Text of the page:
Contaminated Products Insurance (CPI) and the Food Industry

Impact of FMSA and Market Response
It was initially thought that the Food Modernization Safety Act (FMSA) passed by the U.S. Senate on November 30, 2010 and signed into law by President Obama on January 4, 2011 might have a significant impact on the Contaminated Products Insurance (CPI) market. The Act – the subject of a previous Lockton white paper produced in January 2011 – gives the U.S. Food and Drug Administration (FDA) significant new powers, including, for the first time, the right to require food producers to instigate a recall on a precautionary basis. The FMSA also provided for a vigorous new inspection regime, appearing to put firms at increased risk of being shut down and/or prosecuted. We expected early enforcement test cases through which FDA would communicate a clear message to the industry that it should be on notice.

In the eight months since the Act came into force, however, it has become clear that budgetary restraints and cuts are preventing the FDA from making extensive use of its new powers. How the situation will develop in the future remains to be seen, and there is clearly no room for complacency. But, as yet, the Act has not significantly affected the CPI market. From a food producer’s point of view, the key risk management target should be to stay off the FDA’s list of “high risk” producers. As and when the FDA can again afford the bullets for its new gun, it is “high risk” firms who are most likely to find themselves in the line of fire.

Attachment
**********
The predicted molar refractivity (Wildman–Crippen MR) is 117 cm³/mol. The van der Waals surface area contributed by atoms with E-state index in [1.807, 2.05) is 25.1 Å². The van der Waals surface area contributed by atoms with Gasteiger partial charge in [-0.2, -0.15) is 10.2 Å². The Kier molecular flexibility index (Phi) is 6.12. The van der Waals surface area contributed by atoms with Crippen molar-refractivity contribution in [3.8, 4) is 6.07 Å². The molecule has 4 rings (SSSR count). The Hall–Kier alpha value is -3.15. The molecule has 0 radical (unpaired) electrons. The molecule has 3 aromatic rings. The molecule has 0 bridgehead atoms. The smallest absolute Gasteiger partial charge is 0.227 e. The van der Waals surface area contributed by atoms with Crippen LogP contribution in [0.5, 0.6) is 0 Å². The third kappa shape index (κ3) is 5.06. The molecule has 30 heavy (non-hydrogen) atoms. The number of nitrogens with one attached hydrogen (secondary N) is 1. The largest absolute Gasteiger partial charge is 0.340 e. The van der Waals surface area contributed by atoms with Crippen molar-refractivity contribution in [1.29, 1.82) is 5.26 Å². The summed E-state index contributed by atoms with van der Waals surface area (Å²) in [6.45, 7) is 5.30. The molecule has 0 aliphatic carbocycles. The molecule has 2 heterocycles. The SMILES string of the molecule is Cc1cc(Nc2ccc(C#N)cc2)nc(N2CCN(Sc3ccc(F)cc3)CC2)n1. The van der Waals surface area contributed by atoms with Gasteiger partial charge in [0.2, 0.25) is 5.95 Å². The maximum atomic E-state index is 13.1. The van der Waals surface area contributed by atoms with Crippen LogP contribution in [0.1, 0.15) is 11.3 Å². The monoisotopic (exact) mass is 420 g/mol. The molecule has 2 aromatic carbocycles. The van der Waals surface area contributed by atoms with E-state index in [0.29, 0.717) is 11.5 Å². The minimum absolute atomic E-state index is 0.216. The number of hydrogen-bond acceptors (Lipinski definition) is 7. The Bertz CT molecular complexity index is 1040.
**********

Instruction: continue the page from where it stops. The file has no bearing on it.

As previously highlighted by two 2009 systemic recalls of food ingredients produced by the Peanut Corporation of America (PCA) and Plainview Milk Cooperative (the latter recalled two years’ production of powdered milk), precautionary recalls can have major implications for insureds’ ability to claim on their CPI insurance. In each of these cases, companies to whom these producers have supplied ingredients were “strongly advised” by the FDA to recall their products without evidence that their own end products were contaminated. Since the standard trigger for CPI insurance has historically required actual evidence of contamination likely to lead to actual bodily harm, many of the affected firms found themselves facing significant uninsured costs.

Interestingly, food companies are also starting to challenge FDA decisions. Del Monte is challenging a restriction on imports of cantaloupe from Guatemala after a voluntary recall in March. The balance between safe food and overzealous regulation is clearly a thin line.

On August 3, 2011, Cargill Value Added Meats announced that it was recalling 36 million pounds of fresh ground turkey products due to possible salmonella contamination. The U.S. Department of Agriculture (USDA), which oversees primary meat processors, could clearly have required Cargill to call back its suspect products. It had no need on this occasion as Cargill implemented a voluntary recall while publicly affirming that there was currently no evidence of any injury suffered by its customers. In the wake of the PCA and Plainview recalls, Lockton produced a white paper highlighting the importance of purchasing cover that would respond on the basis of reasonable suspicion of contamination, rather than hard evidence. The Cargill recall underlines this point, but also raises other issues around voluntary recalls. XL Insurance has developed groundbreaking coverage in this area available as a sublimit.

Key Issue:  Recall after Suspicion or Wait for Hard Evidence?